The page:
Last year Clearleft celebrated its 10th Anniversary, and with it came a period of introspection. We’d grown by 30% each year for the preceding couple of years and the team was now getting too big for our company goals to be tacit. Instead we needed to find smart, light-touch ways of keeping everybody aligned with our purpose.

During this time I started talking to Christina Wodtke about the workshop she was planning for UX London. It was on something called OKRs or Objectives and Key Results, which were apparently all the rage in Silicon Valley. I was prepared to write it off as another management fad, but the more I looked into OKRs, the more interested I became.

At first I saw them as a tool for consultants; a way to align client teams around the needs of their projects, and help galvanise action. However the more I thought about them, the more I could see their role at Clearleft.

If you've not come across OKRs before, the process is delightfully simple. You set 2-5 objectives for next quarter, along with a small description about why those objectives are important. Then, for each objective, you come up with 2-5 measurable outcomes.

The outcomes for a typical product company could be things like "increase retention by 40%" or "deliver 12 new product features. For a consultancy they could include "grow income to £1m" or "generate 30 new business leads this quarter", while for individuals it could be "speak at 6 events" or "write two blog posts per week".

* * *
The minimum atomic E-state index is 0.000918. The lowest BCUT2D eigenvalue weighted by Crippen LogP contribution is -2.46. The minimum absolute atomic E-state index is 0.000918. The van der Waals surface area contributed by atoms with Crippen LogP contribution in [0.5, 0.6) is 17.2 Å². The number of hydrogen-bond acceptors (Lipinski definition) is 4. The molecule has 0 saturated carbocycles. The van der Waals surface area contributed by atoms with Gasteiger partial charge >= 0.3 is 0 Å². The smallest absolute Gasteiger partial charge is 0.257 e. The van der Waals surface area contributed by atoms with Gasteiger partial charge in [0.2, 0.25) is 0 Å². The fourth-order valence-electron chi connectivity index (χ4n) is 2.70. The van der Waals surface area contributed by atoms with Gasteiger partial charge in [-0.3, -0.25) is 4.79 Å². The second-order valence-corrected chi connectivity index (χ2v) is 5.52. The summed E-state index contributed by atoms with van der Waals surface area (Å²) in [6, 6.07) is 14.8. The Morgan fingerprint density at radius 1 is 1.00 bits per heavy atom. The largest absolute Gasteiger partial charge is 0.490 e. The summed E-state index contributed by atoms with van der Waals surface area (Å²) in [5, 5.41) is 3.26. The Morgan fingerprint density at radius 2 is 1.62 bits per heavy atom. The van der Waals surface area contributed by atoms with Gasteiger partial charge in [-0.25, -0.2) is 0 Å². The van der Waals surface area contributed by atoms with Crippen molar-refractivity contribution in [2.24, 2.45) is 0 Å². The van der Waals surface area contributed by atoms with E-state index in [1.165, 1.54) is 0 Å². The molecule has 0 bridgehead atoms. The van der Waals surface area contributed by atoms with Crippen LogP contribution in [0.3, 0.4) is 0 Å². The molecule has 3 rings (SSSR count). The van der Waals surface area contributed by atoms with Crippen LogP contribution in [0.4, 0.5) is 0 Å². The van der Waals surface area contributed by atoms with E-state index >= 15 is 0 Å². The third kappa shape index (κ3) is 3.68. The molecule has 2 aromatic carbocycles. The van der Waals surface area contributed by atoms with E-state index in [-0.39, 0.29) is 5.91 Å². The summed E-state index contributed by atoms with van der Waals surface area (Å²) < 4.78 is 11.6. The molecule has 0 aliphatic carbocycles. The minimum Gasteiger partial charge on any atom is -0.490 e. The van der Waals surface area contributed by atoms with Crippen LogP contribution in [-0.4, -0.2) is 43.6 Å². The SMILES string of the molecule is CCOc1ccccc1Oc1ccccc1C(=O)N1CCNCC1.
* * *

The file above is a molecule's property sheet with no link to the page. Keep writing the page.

These outcomes are essentially "stretch goals", so things that are possible, but difficult to achieve. Reaching 70% in each key objective is considered a successful outcome, while 100% indicates that the goal wasn’t aggressive enough. As such OKRs are more about ambition than achievability, and are there to help improve your aim rather than your accuracy.

This felt like a really nice way to keep everybody aligned and on target, so we've decided to undertake a 6-month trial. Over the Christmas break I crafted a draft set of OKRs for Clearleft, along with some for myself, and shared them with the company. I then tasked each discipline group (UX, Design, FED and Ops) to create a set of team OKRs at their next weekly meeting. Off the back of these, each team member is going to create their own personal set of OKRs for the quarter.

OKRs are meant to be shared around the organisation, so for the trial we’re doing this via a Google Doc embedded in the staff directory area of our wiki. I suspect we’ll find a more sophisticated way of doing this is we carry this trial forward.

It’s still early days yet, so I’m keeping an open mind. However I’m definitely keen to see how the experiment goes, and will report back in a few months time.